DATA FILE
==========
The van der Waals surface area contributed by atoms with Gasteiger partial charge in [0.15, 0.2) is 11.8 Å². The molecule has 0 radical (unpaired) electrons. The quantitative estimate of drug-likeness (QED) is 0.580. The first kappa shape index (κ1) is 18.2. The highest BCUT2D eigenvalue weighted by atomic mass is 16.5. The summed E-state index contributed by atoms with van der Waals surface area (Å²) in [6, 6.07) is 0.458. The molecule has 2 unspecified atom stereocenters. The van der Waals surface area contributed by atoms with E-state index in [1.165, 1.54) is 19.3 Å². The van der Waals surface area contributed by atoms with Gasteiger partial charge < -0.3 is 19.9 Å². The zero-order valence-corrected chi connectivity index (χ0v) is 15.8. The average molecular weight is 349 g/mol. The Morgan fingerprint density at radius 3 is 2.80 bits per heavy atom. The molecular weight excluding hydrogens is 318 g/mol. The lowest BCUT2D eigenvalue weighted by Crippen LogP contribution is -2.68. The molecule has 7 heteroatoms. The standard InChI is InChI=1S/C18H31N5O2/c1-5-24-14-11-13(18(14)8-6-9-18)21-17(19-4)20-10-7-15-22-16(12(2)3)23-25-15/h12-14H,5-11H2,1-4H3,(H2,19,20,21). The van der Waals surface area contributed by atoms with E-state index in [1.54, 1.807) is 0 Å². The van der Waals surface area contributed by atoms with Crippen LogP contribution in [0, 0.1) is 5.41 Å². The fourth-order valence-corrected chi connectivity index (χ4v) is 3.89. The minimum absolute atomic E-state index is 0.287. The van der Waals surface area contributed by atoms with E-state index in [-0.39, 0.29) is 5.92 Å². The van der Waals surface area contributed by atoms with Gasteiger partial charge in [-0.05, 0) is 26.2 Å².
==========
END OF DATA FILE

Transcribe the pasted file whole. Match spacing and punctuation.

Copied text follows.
The van der Waals surface area contributed by atoms with Gasteiger partial charge in [0.15, 0.2) is 11.8 Å². The molecule has 0 radical (unpaired) electrons. The quantitative estimate of drug-likeness (QED) is 0.580. The first kappa shape index (κ1) is 18.2. The highest BCUT2D eigenvalue weighted by atomic mass is 16.5. The summed E-state index contributed by atoms with van der Waals surface area (Å²) in [6, 6.07) is 0.458. The molecule has 2 unspecified atom stereocenters. The van der Waals surface area contributed by atoms with E-state index in [1.165, 1.54) is 19.3 Å². The van der Waals surface area contributed by atoms with Gasteiger partial charge < -0.3 is 19.9 Å². The zero-order valence-corrected chi connectivity index (χ0v) is 15.8. The average molecular weight is 349 g/mol. The Morgan fingerprint density at radius 3 is 2.80 bits per heavy atom. The molecular weight excluding hydrogens is 318 g/mol. The lowest BCUT2D eigenvalue weighted by Crippen LogP contribution is -2.68. The molecule has 7 heteroatoms. The standard InChI is InChI=1S/C18H31N5O2/c1-5-24-14-11-13(18(14)8-6-9-18)21-17(19-4)20-10-7-15-22-16(12(2)3)23-25-15/h12-14H,5-11H2,1-4H3,(H2,19,20,21). The van der Waals surface area contributed by atoms with E-state index in [1.54, 1.807) is 0 Å². The van der Waals surface area contributed by atoms with Crippen LogP contribution in [0, 0.1) is 5.41 Å². The fourth-order valence-corrected chi connectivity index (χ4v) is 3.89. The minimum absolute atomic E-state index is 0.287. The van der Waals surface area contributed by atoms with E-state index in [-0.39, 0.29) is 5.92 Å². The van der Waals surface area contributed by atoms with Gasteiger partial charge in [-0.05, 0) is 26.2 Å².